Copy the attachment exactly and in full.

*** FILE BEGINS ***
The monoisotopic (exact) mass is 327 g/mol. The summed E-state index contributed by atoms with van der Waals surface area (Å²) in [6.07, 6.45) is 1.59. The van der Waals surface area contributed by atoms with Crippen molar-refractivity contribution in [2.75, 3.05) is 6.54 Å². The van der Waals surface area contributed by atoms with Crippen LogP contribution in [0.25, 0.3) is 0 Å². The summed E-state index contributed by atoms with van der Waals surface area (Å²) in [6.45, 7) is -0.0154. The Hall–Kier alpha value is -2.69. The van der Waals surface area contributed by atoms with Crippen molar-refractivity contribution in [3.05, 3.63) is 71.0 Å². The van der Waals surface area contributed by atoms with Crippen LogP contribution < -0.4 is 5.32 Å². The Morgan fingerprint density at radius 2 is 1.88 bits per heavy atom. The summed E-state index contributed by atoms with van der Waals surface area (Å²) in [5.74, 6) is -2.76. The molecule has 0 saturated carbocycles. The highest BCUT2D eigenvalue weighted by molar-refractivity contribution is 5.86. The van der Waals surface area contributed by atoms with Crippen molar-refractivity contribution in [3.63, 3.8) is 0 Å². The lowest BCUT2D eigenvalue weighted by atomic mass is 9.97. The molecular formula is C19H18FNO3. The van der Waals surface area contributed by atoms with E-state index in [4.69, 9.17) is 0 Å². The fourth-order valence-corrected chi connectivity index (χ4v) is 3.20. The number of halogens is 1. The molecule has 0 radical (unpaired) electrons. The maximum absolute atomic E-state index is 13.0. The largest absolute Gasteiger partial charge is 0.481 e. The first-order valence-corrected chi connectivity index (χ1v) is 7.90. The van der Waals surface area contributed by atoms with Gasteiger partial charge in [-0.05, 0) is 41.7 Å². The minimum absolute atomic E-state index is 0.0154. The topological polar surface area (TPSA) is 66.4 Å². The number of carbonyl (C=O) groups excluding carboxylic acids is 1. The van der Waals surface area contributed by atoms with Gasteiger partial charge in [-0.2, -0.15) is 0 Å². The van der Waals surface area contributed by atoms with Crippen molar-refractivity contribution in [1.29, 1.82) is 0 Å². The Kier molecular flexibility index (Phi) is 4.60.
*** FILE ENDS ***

The monoisotopic (exact) mass is 327 g/mol. The summed E-state index contributed by atoms with van der Waals surface area (Å²) in [6.07, 6.45) is 1.59. The van der Waals surface area contributed by atoms with Crippen molar-refractivity contribution in [2.75, 3.05) is 6.54 Å². The van der Waals surface area contributed by atoms with Crippen LogP contribution in [0.25, 0.3) is 0 Å². The summed E-state index contributed by atoms with van der Waals surface area (Å²) in [6.45, 7) is -0.0154. The Hall–Kier alpha value is -2.69. The van der Waals surface area contributed by atoms with Crippen molar-refractivity contribution in [3.05, 3.63) is 71.0 Å². The van der Waals surface area contributed by atoms with Crippen LogP contribution < -0.4 is 5.32 Å². The Morgan fingerprint density at radius 2 is 1.88 bits per heavy atom. The summed E-state index contributed by atoms with van der Waals surface area (Å²) in [5.74, 6) is -2.76. The molecule has 0 saturated carbocycles. The highest BCUT2D eigenvalue weighted by molar-refractivity contribution is 5.86. The van der Waals surface area contributed by atoms with Crippen molar-refractivity contribution in [3.63, 3.8) is 0 Å². The lowest BCUT2D eigenvalue weighted by atomic mass is 9.97. The molecular formula is C19H18FNO3. The van der Waals surface area contributed by atoms with E-state index in [4.69, 9.17) is 0 Å². The fourth-order valence-corrected chi connectivity index (χ4v) is 3.20. The number of halogens is 1. The molecule has 0 radical (unpaired) electrons. The maximum absolute atomic E-state index is 13.0. The largest absolute Gasteiger partial charge is 0.481 e. The first-order valence-corrected chi connectivity index (χ1v) is 7.90. The van der Waals surface area contributed by atoms with Gasteiger partial charge in [-0.05, 0) is 41.7 Å². The minimum absolute atomic E-state index is 0.0154. The topological polar surface area (TPSA) is 66.4 Å². The number of carbonyl (C=O) groups excluding carboxylic acids is 1. The van der Waals surface area contributed by atoms with Gasteiger partial charge in [-0.2, -0.15) is 0 Å². The van der Waals surface area contributed by atoms with Crippen molar-refractivity contribution in [1.29, 1.82) is 0 Å². The Kier molecular flexibility index (Phi) is 4.60.